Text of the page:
At the risk of offending some of the more sensitive readers out there, I think most people who have been impacted by cancer in some shape or form can agree the disease can eat several giant bags of dicks (if not more).
Cancer claims around 10 million lives per year around the world and affects countless more, and while we may be a long way from discovering a universal cure (despite the claims of some people), the medical community has made some impressively great strides in recent years.
Everyone knows that early detection is key when it comes to effectively fighting cancer but catching the disease in its infancy is easier said than done. However, it may now be easier than ever thanks to a revolutionary new breakthrough.
According to Science Daily, a group of researchers at the acclaimed Dana-Farber Cancer Institute recently conducted a study of close to 3,600 samples to examine the effectiveness of a new blood test that is able to detect more than 20 different forms of cancer with 99.4% accuracy, which is pretty damn impressive.
While traditional blood tests look for mutations in DNA, this one examines “methyl groups,” which tamper with the body’s genetic code. By analyzing certain abnormalities and tracking specific patterns, scientists were able to not just identify the presence of cancer but also the specific type.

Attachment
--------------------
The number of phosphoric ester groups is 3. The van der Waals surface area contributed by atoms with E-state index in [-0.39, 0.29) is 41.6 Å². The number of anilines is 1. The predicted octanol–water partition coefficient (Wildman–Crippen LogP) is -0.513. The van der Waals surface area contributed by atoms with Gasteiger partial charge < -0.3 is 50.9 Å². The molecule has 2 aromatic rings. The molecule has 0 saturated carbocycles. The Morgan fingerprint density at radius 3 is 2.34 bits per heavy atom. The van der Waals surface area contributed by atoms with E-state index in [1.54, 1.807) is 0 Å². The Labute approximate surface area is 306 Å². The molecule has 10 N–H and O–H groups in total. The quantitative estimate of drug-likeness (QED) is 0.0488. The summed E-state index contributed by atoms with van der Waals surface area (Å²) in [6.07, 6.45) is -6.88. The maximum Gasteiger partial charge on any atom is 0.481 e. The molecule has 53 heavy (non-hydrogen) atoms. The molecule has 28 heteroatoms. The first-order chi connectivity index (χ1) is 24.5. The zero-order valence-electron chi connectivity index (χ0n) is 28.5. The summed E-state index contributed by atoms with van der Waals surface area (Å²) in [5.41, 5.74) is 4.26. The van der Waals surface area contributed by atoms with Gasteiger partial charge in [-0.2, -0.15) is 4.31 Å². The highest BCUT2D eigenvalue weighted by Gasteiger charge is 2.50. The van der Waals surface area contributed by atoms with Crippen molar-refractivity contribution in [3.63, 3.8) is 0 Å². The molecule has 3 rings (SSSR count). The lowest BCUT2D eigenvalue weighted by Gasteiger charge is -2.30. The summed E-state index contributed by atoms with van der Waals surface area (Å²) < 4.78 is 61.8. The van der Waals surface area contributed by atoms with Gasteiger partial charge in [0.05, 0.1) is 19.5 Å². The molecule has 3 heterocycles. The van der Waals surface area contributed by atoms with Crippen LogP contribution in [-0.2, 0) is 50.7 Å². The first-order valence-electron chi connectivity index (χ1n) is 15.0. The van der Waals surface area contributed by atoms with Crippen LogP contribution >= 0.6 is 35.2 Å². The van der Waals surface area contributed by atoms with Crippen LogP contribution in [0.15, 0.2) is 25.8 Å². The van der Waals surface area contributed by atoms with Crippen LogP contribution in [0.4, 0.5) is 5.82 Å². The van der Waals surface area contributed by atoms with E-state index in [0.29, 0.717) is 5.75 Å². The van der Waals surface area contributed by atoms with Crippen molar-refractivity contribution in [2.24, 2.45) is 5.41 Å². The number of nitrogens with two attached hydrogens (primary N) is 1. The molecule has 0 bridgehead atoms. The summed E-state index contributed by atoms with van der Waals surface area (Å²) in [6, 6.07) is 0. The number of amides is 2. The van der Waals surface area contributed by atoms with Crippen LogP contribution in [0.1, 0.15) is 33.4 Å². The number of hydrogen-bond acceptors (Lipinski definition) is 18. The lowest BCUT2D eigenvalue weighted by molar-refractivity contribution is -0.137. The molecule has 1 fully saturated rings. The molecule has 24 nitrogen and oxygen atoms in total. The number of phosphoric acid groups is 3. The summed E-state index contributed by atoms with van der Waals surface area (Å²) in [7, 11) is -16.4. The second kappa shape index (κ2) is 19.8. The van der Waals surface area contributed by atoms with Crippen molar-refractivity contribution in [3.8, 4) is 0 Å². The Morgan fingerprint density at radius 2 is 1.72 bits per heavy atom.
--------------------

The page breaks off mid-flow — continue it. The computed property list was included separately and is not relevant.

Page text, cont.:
I’m not going to pretend I know exactly what lead researcher Geoffrey Oxnard is talking about when he explains the science behind the test but here’s a more technical explanation if you’re curious:
“Our previous work indicated that methylation-based assays outperform traditional DNA-sequencing approaches to detecting multiple forms of cancer in blood samples.
The results of the new study demonstrate that such assays are a feasible way of screening people for cancer.”
It appears it will be a while until the test in question becomes widely available, but if the initial results are any indication, this could be an absolute gamechanger.